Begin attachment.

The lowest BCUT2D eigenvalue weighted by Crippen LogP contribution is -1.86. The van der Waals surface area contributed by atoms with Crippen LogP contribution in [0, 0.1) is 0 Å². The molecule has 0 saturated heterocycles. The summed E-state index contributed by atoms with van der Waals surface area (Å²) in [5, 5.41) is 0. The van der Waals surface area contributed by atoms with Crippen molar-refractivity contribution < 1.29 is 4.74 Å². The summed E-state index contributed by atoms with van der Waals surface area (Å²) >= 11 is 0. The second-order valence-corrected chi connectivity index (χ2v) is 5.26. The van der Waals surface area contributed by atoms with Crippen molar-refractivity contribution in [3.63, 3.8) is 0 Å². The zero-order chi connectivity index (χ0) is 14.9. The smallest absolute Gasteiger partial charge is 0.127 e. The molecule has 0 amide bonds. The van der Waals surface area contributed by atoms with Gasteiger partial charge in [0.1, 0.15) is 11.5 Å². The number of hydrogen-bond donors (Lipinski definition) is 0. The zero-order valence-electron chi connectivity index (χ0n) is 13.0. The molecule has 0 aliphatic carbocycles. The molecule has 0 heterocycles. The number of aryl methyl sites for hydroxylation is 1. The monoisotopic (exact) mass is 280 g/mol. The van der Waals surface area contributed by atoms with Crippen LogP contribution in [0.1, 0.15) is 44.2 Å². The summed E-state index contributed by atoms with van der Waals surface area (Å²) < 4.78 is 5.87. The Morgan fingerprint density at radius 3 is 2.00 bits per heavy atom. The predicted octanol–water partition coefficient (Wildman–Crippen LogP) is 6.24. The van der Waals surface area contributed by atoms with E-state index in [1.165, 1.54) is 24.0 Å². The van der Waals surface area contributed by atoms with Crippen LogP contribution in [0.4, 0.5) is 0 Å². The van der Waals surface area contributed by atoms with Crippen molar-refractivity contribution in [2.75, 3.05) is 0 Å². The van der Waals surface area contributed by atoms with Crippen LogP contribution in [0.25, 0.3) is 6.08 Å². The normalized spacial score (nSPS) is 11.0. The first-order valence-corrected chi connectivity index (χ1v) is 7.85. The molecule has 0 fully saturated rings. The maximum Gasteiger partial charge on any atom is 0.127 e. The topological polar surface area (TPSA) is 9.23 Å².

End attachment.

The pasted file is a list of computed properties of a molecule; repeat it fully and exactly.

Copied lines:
The lowest BCUT2D eigenvalue weighted by Crippen LogP contribution is -1.86. The van der Waals surface area contributed by atoms with Crippen LogP contribution in [0, 0.1) is 0 Å². The molecule has 0 saturated heterocycles. The summed E-state index contributed by atoms with van der Waals surface area (Å²) in [5, 5.41) is 0. The van der Waals surface area contributed by atoms with Crippen molar-refractivity contribution < 1.29 is 4.74 Å². The summed E-state index contributed by atoms with van der Waals surface area (Å²) >= 11 is 0. The second-order valence-corrected chi connectivity index (χ2v) is 5.26. The van der Waals surface area contributed by atoms with Crippen molar-refractivity contribution in [3.63, 3.8) is 0 Å². The zero-order chi connectivity index (χ0) is 14.9. The smallest absolute Gasteiger partial charge is 0.127 e. The molecule has 0 amide bonds. The van der Waals surface area contributed by atoms with Gasteiger partial charge in [0.1, 0.15) is 11.5 Å². The number of hydrogen-bond donors (Lipinski definition) is 0. The zero-order valence-electron chi connectivity index (χ0n) is 13.0. The molecule has 0 aliphatic carbocycles. The molecule has 0 heterocycles. The number of aryl methyl sites for hydroxylation is 1. The monoisotopic (exact) mass is 280 g/mol. The van der Waals surface area contributed by atoms with Crippen LogP contribution in [0.1, 0.15) is 44.2 Å². The summed E-state index contributed by atoms with van der Waals surface area (Å²) < 4.78 is 5.87. The Morgan fingerprint density at radius 3 is 2.00 bits per heavy atom. The predicted octanol–water partition coefficient (Wildman–Crippen LogP) is 6.24. The van der Waals surface area contributed by atoms with E-state index in [1.165, 1.54) is 24.0 Å². The van der Waals surface area contributed by atoms with Crippen LogP contribution in [0.4, 0.5) is 0 Å². The van der Waals surface area contributed by atoms with Crippen molar-refractivity contribution in [2.75, 3.05) is 0 Å². The van der Waals surface area contributed by atoms with Crippen LogP contribution in [0.25, 0.3) is 6.08 Å². The normalized spacial score (nSPS) is 11.0. The first-order valence-corrected chi connectivity index (χ1v) is 7.85. The molecule has 0 fully saturated rings. The maximum Gasteiger partial charge on any atom is 0.127 e. The topological polar surface area (TPSA) is 9.23 Å².